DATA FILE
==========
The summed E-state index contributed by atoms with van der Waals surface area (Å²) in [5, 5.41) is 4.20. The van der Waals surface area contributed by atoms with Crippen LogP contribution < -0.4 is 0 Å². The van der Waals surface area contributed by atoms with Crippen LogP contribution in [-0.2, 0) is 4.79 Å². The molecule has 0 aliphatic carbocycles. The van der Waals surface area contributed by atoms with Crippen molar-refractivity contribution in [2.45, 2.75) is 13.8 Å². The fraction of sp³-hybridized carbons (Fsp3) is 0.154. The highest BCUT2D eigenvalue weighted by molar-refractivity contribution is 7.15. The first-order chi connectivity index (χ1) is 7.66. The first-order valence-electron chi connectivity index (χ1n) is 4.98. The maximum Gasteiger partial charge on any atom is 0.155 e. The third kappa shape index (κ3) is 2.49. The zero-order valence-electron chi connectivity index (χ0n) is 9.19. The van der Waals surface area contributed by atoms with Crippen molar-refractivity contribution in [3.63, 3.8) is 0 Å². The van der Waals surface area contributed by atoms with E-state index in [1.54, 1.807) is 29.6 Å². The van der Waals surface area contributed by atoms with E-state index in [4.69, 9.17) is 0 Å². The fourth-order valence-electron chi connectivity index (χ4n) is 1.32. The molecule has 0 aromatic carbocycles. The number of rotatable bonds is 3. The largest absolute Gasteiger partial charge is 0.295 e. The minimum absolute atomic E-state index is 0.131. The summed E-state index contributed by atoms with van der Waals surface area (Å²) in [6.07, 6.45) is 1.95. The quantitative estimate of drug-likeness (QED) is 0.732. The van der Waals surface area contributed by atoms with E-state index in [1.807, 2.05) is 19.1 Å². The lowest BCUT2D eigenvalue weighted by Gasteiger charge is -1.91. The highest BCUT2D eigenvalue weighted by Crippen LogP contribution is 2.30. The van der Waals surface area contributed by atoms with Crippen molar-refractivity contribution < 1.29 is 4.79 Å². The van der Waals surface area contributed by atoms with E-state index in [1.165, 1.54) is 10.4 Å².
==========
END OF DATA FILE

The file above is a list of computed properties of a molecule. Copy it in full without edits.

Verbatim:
The summed E-state index contributed by atoms with van der Waals surface area (Å²) in [5, 5.41) is 4.20. The van der Waals surface area contributed by atoms with Crippen LogP contribution < -0.4 is 0 Å². The van der Waals surface area contributed by atoms with Crippen LogP contribution in [-0.2, 0) is 4.79 Å². The molecule has 0 aliphatic carbocycles. The van der Waals surface area contributed by atoms with Crippen molar-refractivity contribution in [2.45, 2.75) is 13.8 Å². The fraction of sp³-hybridized carbons (Fsp3) is 0.154. The highest BCUT2D eigenvalue weighted by molar-refractivity contribution is 7.15. The first-order chi connectivity index (χ1) is 7.66. The first-order valence-electron chi connectivity index (χ1n) is 4.98. The maximum Gasteiger partial charge on any atom is 0.155 e. The third kappa shape index (κ3) is 2.49. The zero-order valence-electron chi connectivity index (χ0n) is 9.19. The van der Waals surface area contributed by atoms with Crippen molar-refractivity contribution in [3.63, 3.8) is 0 Å². The van der Waals surface area contributed by atoms with E-state index in [1.54, 1.807) is 29.6 Å². The van der Waals surface area contributed by atoms with E-state index in [4.69, 9.17) is 0 Å². The fourth-order valence-electron chi connectivity index (χ4n) is 1.32. The molecule has 0 aromatic carbocycles. The number of rotatable bonds is 3. The largest absolute Gasteiger partial charge is 0.295 e. The minimum absolute atomic E-state index is 0.131. The summed E-state index contributed by atoms with van der Waals surface area (Å²) in [6.07, 6.45) is 1.95. The quantitative estimate of drug-likeness (QED) is 0.732. The van der Waals surface area contributed by atoms with E-state index in [1.807, 2.05) is 19.1 Å². The lowest BCUT2D eigenvalue weighted by Gasteiger charge is -1.91. The highest BCUT2D eigenvalue weighted by Crippen LogP contribution is 2.30. The van der Waals surface area contributed by atoms with Crippen molar-refractivity contribution < 1.29 is 4.79 Å². The van der Waals surface area contributed by atoms with E-state index in [1.165, 1.54) is 10.4 Å².